So says National Journal’s Michael Hirsh, reporting from leaks inside the White House. Barack Obama’s first choice to succeed Hillary Clinton at State has run into a trap Obama and his team set for her after the Benghazi attack, while an easy confirmation ride remains at hand. Decisions, decisions:
President Obama is said to be “genuinely conflicted” about whether to nominate his favored candidate, U.N. Ambassador Susan Rice, or Sen. John Kerry as his next secretary of State, two aides said. Rice faces stiff resistance from some Republican senators — as well as grumbling among some foreign-policy elites who question her suitability — yet the GOP objections may backfire, making the president even more likely to nominate her so as not to be seen as backing down. …
Despite harsh criticism of Rice from Republicans, Obama is leaning hard toward her because she’s been one of his closest advisers since 2007, and “she and the president are on exactly the same page on all foreign-policy issues,” said an Obama team official who is privy to the transition discussions. “She represents Obama’s foreign policy in a way that Kerry doesn’t, in other words a new way of being a Democrat on foreign policy.” It was a reference to Obama’s carefully cultivated self-image as a tough commander in chief willing to apply diplomatic leverage to get what he wants and use power aggressively, especially covertly.
In addition, Obama is developing an ambitious foreign-policy agenda for the second term, including nuclear nonproliferation, and “it would be clear to foreign leaders that when Susan Rice is speaking she’s speaking for the president,” the official said. At the same time “he really respects John Kerry, who did an amazing job on debate prep. He respects Sen. Kerry as a leading figure in our party,” said this official, who like others spoke only on condition of anonymity about transition deliberations. Both this official and a senior administration official used the same words in describing the president as “genuinely conflicted” over the choice, which could come as early as next week.
Perhaps another development might make Obama’s decision-making a little more clear. Kerry’s name leaked a while ago for another Cabinet position, replacing Leon Panetta at Defense. That aroused considerably more controversy than the possibility of Kerry going to State, given Kerry’s history of equating Vietnam War veterans to the forces of Genghis Khan in testimony to Congress in the early 1970s. However, another name has emerged as a short-list contender for Defense:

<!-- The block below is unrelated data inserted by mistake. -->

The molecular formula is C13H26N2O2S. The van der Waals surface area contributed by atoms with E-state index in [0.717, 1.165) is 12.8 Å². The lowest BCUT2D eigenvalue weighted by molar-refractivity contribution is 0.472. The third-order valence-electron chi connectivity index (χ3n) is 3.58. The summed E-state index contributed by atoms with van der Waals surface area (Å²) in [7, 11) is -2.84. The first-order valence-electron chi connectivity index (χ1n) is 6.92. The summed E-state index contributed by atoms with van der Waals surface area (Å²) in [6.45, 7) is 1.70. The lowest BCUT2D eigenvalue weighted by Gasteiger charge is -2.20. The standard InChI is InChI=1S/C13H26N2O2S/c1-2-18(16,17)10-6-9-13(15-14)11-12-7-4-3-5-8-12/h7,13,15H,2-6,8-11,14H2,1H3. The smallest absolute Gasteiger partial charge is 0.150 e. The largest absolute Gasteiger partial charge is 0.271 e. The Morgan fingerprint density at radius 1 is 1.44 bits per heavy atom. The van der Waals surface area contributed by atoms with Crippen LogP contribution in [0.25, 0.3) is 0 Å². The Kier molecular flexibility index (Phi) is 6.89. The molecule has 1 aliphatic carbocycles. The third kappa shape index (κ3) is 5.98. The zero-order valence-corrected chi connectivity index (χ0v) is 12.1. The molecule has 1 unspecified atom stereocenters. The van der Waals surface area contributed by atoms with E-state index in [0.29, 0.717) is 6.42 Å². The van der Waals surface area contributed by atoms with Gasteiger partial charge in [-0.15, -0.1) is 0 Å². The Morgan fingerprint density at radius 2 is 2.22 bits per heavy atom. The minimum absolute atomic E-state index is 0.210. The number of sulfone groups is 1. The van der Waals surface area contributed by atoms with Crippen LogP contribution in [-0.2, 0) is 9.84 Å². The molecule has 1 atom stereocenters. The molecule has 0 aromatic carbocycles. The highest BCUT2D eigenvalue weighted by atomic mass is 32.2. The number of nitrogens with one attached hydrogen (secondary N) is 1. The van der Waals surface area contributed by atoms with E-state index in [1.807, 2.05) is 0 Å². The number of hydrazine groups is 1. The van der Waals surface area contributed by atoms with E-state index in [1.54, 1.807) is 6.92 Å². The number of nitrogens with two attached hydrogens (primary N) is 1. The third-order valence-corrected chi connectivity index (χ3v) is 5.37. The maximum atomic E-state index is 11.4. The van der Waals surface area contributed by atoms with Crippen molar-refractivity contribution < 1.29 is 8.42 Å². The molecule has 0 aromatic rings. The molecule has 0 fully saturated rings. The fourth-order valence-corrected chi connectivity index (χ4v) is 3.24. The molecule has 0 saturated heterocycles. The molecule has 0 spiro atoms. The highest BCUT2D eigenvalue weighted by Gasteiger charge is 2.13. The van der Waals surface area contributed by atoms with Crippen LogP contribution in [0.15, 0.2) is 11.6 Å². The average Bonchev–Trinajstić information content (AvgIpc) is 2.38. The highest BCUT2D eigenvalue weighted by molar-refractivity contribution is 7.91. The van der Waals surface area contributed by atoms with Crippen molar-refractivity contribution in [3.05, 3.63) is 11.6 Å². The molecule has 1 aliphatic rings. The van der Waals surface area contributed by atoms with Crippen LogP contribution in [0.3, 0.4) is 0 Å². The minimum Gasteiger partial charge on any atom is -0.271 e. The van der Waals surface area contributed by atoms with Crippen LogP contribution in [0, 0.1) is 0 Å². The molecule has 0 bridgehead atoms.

President Barack Obama is expected to announce his nominees for secretaries of state and defense in the next two weeks, with former Republican Senator Chuck Hagel on the short list of potential choices to head the Pentagon, senior administration officials said on Tuesday.
Hagel, whose appointment would give Obama’s reshuffled second-term Cabinet a bipartisan cast, met the Democratic president at the White House this week to discuss a post on his national security team. But there was no sign that Obama had decided on any of the key nominations he will put forth. …
Other top contenders to replace Defense Secretary Leon Panetta are believed to include former senior Pentagon official Michele Flournoy, Deputy Defense Secretary Ashton Carter and Democratic Senator John Kerry.
Hagel would likely get an easy ride in the Senate, where he served for two terms representing Nebraska. He often disagreed with fellow Republicans on foreign policy, especially on the war in Iraq, of which he became a strong critic. Hagel has served on Obama’s Intelligence Advisory Board for three years, shortly after he retired from the Senate, so he has been active in the national-security and defense efforts. Republicans might chafe a bit at Hagel, but won’t give him much trouble — and it will allow Obama an opportunity to look bipartisan.
If Hagel goes to Defense — or if it goes to anyone else besides Kerry — then Obama probably has to send Kerry to State. Kerry gave Obama considerable time and support during the presidential campaign, and that usually requires some public show of gratitude other than, “Heckuva job, Johnny.” It’s also the better political play, especially with the concerns over Rice’s record that have arisen on the Left as well as the Right. With the debt-limit and fiscal-cliff fights already in full swing, a wise President would choose not to waste political capital on Rice and keep her where she is now. We’ll see whether any wisdom has sunk into the West Wing in the next couple of weeks.